Last week Tesla CEO Elon Musk declared plans to acquire SolarCity and fold the solar panel installer’s operations into its own business. The offer is contingent on shareholder votes and board approval at both companies, but the EV firm is not waiting for that and has gone ahead with six trademark applications to sell solar products under its “Tesla” brand, reports Electrek.
What do the trademarks cover?
Tesla’s trademark and copyright attorney at Cooley LLP, Ariana Hiscott, filed six new trademark applications for the company June 22, according to filings obtained by Electrek. The applications range from installation and repair of solar panels to solar cells and modules.
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Tesla’s trademark applications mention solar energy equipment, namely, photo-voltaic solar modules for converting electronic radiation to electrical energy and equipment for use in collecting and converting solar energy into electricity, namely, solar cells and inverters. The applications mention installation, repair and maintenance of solar panels and other equipment for use in converting solar energy into electricity, installation of solar energy systems, and consulting-related services.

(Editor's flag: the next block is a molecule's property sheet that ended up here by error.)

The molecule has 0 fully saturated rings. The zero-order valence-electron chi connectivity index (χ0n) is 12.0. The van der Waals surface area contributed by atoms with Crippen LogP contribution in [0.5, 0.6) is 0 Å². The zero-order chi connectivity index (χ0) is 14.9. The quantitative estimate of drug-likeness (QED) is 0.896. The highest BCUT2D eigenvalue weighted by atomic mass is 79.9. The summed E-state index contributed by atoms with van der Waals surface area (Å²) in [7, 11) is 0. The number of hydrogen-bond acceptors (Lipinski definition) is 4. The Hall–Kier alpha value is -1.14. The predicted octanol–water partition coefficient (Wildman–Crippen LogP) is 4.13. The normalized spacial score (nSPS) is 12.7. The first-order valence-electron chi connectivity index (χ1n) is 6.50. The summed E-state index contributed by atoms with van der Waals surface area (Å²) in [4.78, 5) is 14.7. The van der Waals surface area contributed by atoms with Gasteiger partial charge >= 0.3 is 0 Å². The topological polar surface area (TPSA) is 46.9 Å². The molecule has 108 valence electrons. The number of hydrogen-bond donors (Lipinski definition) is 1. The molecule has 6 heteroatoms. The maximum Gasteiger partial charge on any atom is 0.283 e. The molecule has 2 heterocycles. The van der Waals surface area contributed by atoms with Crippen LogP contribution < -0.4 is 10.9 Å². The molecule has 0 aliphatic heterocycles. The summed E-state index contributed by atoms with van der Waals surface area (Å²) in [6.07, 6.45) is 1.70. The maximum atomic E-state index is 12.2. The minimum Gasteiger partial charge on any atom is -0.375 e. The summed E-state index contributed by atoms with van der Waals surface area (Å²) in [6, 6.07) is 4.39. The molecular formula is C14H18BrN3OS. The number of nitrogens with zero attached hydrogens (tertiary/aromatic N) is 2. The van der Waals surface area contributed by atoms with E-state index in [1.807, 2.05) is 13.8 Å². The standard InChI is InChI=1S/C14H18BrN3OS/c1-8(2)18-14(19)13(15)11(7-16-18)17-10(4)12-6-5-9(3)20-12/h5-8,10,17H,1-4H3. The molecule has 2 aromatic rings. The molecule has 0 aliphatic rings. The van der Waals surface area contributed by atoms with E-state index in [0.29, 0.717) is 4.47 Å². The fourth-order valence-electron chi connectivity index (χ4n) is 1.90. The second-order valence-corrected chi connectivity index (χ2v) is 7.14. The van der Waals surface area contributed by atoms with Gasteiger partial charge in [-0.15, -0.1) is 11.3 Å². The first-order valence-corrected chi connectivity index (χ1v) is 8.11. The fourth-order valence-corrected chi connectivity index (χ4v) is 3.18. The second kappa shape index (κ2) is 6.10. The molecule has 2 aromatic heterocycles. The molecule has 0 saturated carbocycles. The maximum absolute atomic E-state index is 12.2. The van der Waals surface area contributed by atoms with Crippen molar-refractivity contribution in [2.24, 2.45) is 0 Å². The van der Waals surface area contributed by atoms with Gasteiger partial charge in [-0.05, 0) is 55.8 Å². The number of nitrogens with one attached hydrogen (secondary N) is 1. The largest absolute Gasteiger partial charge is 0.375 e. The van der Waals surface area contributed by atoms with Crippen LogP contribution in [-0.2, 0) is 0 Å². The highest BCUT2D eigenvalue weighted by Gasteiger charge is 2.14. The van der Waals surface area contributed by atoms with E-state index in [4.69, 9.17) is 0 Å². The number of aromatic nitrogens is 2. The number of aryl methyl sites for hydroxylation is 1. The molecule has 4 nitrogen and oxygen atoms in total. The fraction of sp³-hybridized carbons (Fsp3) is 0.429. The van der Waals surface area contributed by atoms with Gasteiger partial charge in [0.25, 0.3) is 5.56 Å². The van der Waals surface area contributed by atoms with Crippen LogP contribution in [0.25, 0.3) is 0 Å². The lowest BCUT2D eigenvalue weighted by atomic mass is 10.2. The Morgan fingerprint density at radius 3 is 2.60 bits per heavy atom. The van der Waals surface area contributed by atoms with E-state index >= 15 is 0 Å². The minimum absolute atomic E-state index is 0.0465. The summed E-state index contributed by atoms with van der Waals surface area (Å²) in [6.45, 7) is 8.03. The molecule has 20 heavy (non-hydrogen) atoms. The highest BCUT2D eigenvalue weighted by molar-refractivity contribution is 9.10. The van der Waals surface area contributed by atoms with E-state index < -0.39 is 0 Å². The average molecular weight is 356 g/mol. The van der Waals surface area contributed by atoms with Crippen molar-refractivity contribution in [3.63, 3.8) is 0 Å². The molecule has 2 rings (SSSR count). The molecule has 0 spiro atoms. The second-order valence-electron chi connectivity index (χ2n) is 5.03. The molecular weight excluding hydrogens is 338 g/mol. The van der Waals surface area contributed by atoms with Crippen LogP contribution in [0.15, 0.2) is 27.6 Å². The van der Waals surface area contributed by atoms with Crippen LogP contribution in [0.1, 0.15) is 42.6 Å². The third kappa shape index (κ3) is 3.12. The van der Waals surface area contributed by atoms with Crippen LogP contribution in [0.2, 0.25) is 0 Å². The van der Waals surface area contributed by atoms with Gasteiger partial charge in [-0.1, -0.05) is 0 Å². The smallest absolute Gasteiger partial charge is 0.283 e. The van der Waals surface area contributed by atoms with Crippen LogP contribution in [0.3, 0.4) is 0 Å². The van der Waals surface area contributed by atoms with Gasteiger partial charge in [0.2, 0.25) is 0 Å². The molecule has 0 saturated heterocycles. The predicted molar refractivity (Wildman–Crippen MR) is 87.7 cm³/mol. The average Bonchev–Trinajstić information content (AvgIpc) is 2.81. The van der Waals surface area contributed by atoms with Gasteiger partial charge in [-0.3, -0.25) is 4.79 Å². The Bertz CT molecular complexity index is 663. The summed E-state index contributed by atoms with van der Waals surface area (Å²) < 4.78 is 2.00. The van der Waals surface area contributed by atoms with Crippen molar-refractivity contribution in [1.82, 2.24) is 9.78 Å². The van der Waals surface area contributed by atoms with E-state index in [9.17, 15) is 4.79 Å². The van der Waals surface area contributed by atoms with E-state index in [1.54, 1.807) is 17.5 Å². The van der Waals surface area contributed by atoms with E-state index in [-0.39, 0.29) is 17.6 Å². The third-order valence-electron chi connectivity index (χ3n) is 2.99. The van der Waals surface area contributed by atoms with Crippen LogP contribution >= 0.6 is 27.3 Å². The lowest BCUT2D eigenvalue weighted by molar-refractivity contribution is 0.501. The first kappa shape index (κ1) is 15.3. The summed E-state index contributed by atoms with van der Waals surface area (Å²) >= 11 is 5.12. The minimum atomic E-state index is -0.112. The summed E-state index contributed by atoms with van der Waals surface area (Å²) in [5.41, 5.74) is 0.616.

The trademark applications cover the financing of solar installations and the monitoring of solar energy generation as well. All the applications are for the trademark “Tesla.”
Will Tesla use all the trademarks?
Previously, Musk said he was planning to sell Tesla’s and SolarCity’s current products under the same roof and use the same sales force if the merger goes through. Based on these trademark applications, it seems a possibility that the whole product line could become Tesla-badged, while the SolarCity brand will be phased out. According to Musk, he never wanted Tesla to be just an automaker.
It should not be dismissed that the EV firm does not always use all the trademarks it applies for. The electric car maker applied for trademarks for “Powerpack,” “Superpack” and “Powerwall” last year after releasing its Tesla Energy stationary energy storage products. The company did launch both the Powerpack and Powerwall, but the “Superpack” has not yet been revealed, and maybe we will never see one in the future.
On Friday, Tesla shares closed down 1.65% at $193.15. Year to date, the stock is down almost 19%, while in the last year, it is down almost 28%. SolarCity shares closed up 1% on Friday, and year to date, the stock is down by over 56%.